Recently, I watched a bunch of movies where many people were shot or killed in some other way or beaten severely. I also finished reading an urban fantasy novel in which a reluctant werewolf was tasked with hunting and dispatching several vampires who slaughtered multiple people. Very gritty. But when I sat down to watch an adaptation of Jane Austen’s novel, Emma (1996), the other night, I couldn’t get into at first. Now, I love this movie. But switching gears mentally to watch it took time. After a few tries, I was able to watch the whole movie without twitching.
Gwyneth Paltrow as Emma Woodhouse with Jeremy Northam as Mr. Knightley
Wondering why? I’ll get to that in a minute. Let me preface by explaining that I once went five years without watching much television at all—only special news broadcasts (like the 9/11 coverage) and Doctor Who, a BBC show geared toward families. So its violence quotient was low. And I watched Doctor Who on DVD after the whole season was released, rather than each week. This was prior to the start of the first season of Heroes on NBC in 2006. Actually, Heroes was the first network show I watched when I decided to return to network TV watching. I binged on the first season online, having missed the shows when they first aired.
Though I really enjoyed the show, I was shocked at the violence and gore. If you’ve seen the first season of Heroes, maybe it seems a bit tame compared to shows on HBO or Netflix. But having given up TV for years, I hadn’t realized how programming had evolved.
The fact that I was shocked may seem ironic to you when I clue you in on my history. I grew up in an area of Chicago that many deem unsafe due to gang violence. I heard gunshots many times, sometimes on holidays when people would fire guns as part of their celebration. My family wound up moving due to drive-by shootings that happened on our block.
During a visit to an aunt’s house one evening in a south suburb when I was a kid, the sound of gunfire shattered the night. My father ordered us to stay inside while he and my uncle went to investigate. Turns out a man down the street had made a serious attempt to kill his entire family. One child miraculously escaped. The police arrived along with ambulances. My family went to the hospital with the surviving child who had been grazed by a bullet.
The horror of that experience stayed with me for a long time. I couldn’t help thinking about it two months ago. While visiting my family in the Houston area, the breaking news story was the extradition of a young man accused of murdering his entire family, one of which was a five-year-old. You can find that story here. Interestingly enough, several years ago, I had heard this young man’s father, an Episcopal priest, preach at a church. Now he’d been murdered.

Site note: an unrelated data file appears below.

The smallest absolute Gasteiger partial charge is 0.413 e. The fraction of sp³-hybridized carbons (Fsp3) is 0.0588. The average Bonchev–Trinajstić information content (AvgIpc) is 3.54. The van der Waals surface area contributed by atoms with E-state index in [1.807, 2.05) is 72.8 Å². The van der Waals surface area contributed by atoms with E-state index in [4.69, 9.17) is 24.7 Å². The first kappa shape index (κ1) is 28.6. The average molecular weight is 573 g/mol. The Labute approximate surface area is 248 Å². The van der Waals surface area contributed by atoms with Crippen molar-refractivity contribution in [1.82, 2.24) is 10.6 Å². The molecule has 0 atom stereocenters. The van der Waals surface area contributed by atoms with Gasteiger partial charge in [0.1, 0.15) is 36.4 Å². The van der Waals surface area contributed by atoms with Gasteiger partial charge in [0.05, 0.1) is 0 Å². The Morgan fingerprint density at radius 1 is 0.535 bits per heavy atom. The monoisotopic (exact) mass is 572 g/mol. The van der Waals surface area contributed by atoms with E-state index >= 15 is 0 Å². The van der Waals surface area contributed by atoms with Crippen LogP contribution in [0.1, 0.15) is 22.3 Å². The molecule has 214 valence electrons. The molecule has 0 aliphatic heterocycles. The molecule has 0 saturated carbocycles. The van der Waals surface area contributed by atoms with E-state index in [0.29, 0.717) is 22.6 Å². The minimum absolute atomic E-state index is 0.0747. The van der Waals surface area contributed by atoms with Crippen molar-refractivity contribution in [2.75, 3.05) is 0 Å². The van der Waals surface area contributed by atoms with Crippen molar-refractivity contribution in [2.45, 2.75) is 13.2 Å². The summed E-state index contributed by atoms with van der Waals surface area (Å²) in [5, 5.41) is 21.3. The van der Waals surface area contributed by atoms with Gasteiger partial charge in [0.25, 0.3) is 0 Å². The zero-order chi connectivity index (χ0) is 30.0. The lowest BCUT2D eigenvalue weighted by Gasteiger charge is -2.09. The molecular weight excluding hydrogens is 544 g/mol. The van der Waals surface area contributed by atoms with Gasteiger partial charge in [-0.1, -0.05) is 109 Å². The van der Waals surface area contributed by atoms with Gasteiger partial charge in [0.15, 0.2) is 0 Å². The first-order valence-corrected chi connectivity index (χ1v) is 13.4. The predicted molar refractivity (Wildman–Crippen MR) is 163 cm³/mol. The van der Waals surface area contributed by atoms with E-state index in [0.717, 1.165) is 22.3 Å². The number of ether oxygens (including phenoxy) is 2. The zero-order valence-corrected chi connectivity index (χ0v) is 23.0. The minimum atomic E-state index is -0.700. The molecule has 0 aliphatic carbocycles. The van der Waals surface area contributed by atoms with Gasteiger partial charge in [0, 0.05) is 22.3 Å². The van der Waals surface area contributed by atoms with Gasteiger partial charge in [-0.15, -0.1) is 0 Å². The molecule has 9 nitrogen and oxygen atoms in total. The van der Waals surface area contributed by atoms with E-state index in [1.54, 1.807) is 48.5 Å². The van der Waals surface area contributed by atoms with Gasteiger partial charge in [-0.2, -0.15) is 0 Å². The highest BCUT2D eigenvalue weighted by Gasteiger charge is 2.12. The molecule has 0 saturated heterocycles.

I was horrified, but the horror faded quicker than it did when I was a kid. And with my recent diet of violent movies, I have to wonder if I’ve become desensitized. The answer, according to psychological studies quoted here, here, and in an article at the Psychology Today website, is yes. You can find that 2013 article here. The study discusses the effects of violent media on the brain. The article describes this finding:
There was a significant decrease in the activation of prefrontal portions of the brain and a greater activation of the amygdala.
The amygdala is where emotions come from while the prefrontal cortex is the part of the brain that helps us concentrate. This is why I had trouble adjusting to the slower pace of Emma at first. Want to see another study on the subject? Click here for one at the Mount Sinai Hospital website.
Please keep in mind that I am pointing the finger at myself and no one else. I know when my attitude shifts after a steady diet of one form of media. Maybe you can handle it, but I can’t after awhile. And yes, I know the difference between real-life violence and the Hollywood version of it.
Giving up TV in the early part of the century helped me get a lot of writing done. You know what? I didn’t really miss watching TV during those years. It’s funny what you get used to when you break a habit.
Though I’m looking forward to seeing The Avengers: Age of Ultron, I think I’ll cut back on the violent media until then. I need a dip in calmer waters.
Gwyneth Paltrow as Emma Woodhouse and Jeremy Northam as Mr. Knightley from Pinterest.com. Heroes cast from insidetv.ew.com. Christopher Eccleston as the Doctor from mrtardis.deviantart.com. Television clip art from clker.com. Psychology Today logo from eileenkennedymoore.com. Brain image from ladyatheist.blogspot.com.